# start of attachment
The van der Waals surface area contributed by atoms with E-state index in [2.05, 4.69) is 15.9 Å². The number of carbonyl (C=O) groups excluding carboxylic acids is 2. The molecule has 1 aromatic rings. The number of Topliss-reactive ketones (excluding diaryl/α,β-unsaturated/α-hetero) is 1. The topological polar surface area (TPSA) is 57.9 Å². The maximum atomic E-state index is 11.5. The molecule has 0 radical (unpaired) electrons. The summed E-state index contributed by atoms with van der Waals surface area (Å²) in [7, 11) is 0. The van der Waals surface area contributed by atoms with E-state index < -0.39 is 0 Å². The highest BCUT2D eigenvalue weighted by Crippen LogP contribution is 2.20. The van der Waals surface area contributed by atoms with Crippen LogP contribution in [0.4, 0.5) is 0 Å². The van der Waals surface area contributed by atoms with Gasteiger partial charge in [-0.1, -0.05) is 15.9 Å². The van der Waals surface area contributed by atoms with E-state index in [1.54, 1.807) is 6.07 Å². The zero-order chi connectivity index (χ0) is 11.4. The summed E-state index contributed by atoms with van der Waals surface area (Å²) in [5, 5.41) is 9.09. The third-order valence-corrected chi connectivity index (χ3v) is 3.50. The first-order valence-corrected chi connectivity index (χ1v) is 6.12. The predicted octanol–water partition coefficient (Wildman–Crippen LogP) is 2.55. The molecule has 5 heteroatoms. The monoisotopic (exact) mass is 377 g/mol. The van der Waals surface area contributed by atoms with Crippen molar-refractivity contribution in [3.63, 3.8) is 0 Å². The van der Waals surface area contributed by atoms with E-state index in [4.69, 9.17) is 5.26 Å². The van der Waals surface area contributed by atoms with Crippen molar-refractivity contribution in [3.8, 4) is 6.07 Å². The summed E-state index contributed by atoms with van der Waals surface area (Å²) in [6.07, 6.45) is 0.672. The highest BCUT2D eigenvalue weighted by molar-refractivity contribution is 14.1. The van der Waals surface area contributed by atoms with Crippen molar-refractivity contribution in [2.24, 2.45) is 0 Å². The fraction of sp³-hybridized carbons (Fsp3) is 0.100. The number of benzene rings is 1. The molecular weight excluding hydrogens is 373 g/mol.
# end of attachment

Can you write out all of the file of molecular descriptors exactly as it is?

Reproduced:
The van der Waals surface area contributed by atoms with E-state index in [2.05, 4.69) is 15.9 Å². The number of carbonyl (C=O) groups excluding carboxylic acids is 2. The molecule has 1 aromatic rings. The number of Topliss-reactive ketones (excluding diaryl/α,β-unsaturated/α-hetero) is 1. The topological polar surface area (TPSA) is 57.9 Å². The maximum atomic E-state index is 11.5. The molecule has 0 radical (unpaired) electrons. The summed E-state index contributed by atoms with van der Waals surface area (Å²) in [7, 11) is 0. The van der Waals surface area contributed by atoms with E-state index < -0.39 is 0 Å². The highest BCUT2D eigenvalue weighted by Crippen LogP contribution is 2.20. The van der Waals surface area contributed by atoms with Crippen LogP contribution in [0.4, 0.5) is 0 Å². The van der Waals surface area contributed by atoms with Gasteiger partial charge in [-0.1, -0.05) is 15.9 Å². The van der Waals surface area contributed by atoms with E-state index in [1.54, 1.807) is 6.07 Å². The zero-order chi connectivity index (χ0) is 11.4. The summed E-state index contributed by atoms with van der Waals surface area (Å²) in [5, 5.41) is 9.09. The third-order valence-corrected chi connectivity index (χ3v) is 3.50. The first-order valence-corrected chi connectivity index (χ1v) is 6.12. The predicted octanol–water partition coefficient (Wildman–Crippen LogP) is 2.55. The molecule has 5 heteroatoms. The monoisotopic (exact) mass is 377 g/mol. The van der Waals surface area contributed by atoms with Crippen molar-refractivity contribution in [3.63, 3.8) is 0 Å². The van der Waals surface area contributed by atoms with E-state index in [4.69, 9.17) is 5.26 Å². The van der Waals surface area contributed by atoms with Crippen molar-refractivity contribution in [3.8, 4) is 6.07 Å². The summed E-state index contributed by atoms with van der Waals surface area (Å²) in [6.07, 6.45) is 0.672. The highest BCUT2D eigenvalue weighted by molar-refractivity contribution is 14.1. The van der Waals surface area contributed by atoms with Crippen molar-refractivity contribution in [2.24, 2.45) is 0 Å². The fraction of sp³-hybridized carbons (Fsp3) is 0.100. The number of benzene rings is 1. The molecular weight excluding hydrogens is 373 g/mol.